Friday, September 28, 2007
My Child Can't Have This So Neither Can YoursWhen I was in elementary school, I had a classmate who had an ulcer. I think this is somewhat rare at that age, but nonetheless, she had an ulcer. Because she had an ulcer, she couldn't eat a lot of the foods that all of the rest of us ate daily.
Her mother did not come to school with a lawyer and demand that since Emma couldn't eat these things, none of us should be able to eat these things, either.
Her mother just made sure that Emma's lunch contained 'safe' foods for that ulcer, and since Emma's mom did not consider that the job of the school, she packed a lunch for Emma daily. The cafeteria served a plate lunch, "take it or leave it" style, which is as it should be, as all homes should be, too, and occasionally it was something Emma could eat, but most often it was not. Either way, Emma's mother understood that her child's food intake was her responsibility, not the school's.
Sure, sometimes Emma would look at our chocolate cupcakes and little Chesty potato chip sacks and brush a tear from her eye, but the fact was that Emma was the only kid in the school with an ulcer and even little kids can understand that one person's problem doesn't necessarily have to mean that every person had to be deprived of something.
Each of Emma's teachers made sure the Room Mothers knew about the ulcer, so when it was Birthday Time, there were both chocolate and white cupcakes from which to choose. We all understood that Emma got a white cupcake each time, but really, it was no big deal because no big deal was made of it.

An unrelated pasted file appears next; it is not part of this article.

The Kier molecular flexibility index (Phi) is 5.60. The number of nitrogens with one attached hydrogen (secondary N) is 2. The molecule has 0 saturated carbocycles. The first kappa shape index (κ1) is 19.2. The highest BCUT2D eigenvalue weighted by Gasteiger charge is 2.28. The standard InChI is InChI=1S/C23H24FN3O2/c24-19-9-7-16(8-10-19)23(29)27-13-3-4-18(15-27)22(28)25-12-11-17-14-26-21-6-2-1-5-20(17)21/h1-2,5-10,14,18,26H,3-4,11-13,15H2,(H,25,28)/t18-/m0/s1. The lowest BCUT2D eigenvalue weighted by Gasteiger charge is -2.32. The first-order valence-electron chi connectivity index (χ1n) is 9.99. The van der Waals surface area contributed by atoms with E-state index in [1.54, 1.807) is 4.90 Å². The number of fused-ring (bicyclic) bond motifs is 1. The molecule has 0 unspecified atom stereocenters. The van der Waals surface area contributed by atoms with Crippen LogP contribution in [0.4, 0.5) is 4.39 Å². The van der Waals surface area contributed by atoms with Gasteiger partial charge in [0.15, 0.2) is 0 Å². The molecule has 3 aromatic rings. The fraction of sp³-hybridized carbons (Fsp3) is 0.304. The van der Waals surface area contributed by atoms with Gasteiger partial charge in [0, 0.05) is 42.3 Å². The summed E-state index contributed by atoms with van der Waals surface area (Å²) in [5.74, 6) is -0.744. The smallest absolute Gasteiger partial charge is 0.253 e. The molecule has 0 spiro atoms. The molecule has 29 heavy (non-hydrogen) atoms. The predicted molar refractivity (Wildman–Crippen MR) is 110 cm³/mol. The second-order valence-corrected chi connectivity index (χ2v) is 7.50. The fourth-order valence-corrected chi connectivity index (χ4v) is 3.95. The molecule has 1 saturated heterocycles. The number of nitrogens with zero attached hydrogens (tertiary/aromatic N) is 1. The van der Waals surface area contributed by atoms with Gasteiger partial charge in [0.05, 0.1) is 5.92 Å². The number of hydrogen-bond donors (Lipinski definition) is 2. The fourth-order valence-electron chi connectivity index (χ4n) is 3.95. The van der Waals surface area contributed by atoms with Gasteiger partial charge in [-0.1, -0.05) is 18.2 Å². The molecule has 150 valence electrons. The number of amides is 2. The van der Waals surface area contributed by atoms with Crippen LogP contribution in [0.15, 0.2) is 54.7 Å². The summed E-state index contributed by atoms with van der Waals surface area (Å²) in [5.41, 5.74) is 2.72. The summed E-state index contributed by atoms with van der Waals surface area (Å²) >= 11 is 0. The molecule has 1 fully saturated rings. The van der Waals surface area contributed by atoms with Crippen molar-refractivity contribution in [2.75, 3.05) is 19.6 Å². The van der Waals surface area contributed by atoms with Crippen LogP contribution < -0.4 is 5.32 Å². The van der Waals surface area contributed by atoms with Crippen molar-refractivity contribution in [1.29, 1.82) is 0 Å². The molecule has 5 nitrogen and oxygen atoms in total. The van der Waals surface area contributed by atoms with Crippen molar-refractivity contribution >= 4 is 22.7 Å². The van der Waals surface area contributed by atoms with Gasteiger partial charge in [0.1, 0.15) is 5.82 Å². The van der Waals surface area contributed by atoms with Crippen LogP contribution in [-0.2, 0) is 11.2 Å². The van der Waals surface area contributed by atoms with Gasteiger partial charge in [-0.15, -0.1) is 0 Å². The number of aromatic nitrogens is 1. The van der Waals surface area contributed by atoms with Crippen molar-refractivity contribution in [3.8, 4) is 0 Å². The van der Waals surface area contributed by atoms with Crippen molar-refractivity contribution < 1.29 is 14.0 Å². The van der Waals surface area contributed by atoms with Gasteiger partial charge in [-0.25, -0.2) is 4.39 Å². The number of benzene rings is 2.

I went to school with Emma for 13 years, from kindergarten through senior year, and her ulcer eventually went away, right around the time some of the rest of us started developing one ourselves. She told me once that when that ulcer was first diagnosed, down in first grade, her mother sat her down and gave her the speech about how much of life seemed unfair, and that Emma was going to have to spend a lot of her childhood watching other kids eat potato chips and cupcakes and chocolate and dill pickles and pizza and Cokes and orange juice in front of her, while she ate bland foods and drank only white milk, and had a white cupcake with no icing at birthday parties while the rest of the kids tore into the decorated cake. Emma told us she hated it, but even at age six she knew it would have been both selfish and ridiculous if her family had requested that the entire school and the whole neighborhood change its menus just for her. Back then, children were encouraged to NOT be selfish. Requiring that the school and all her friends' houses empty themselves of all things Emma couldn't have would have been the height of selfishness.
Now, an ulcer is not an allergy, and it is very true that many allergies are life-threatening these days. I have no idea what has changed so much over the generations, but something certainly has, and some of the theories are quite interesting, but that is neither here nor there.
I still maintain, however, that it is the person with the problem who has to do most of the adjusting to it. If that means sitting to the side in the cafeteria, bringing a home-packed lunch daily instead of eating cafeteria food, or even eating lunch in a separate room, perhaps with a friend or two, then so be it. Life is hard sometimes. But that is no reason to make life hard for everyone else, too.
Emma and her mom understood this concept. Everybody understood this concept back then. Why do so many families come marching to school nowadays insisting that since their child can't have/eat/touch/be/read whatever, none of the other children should get to, either?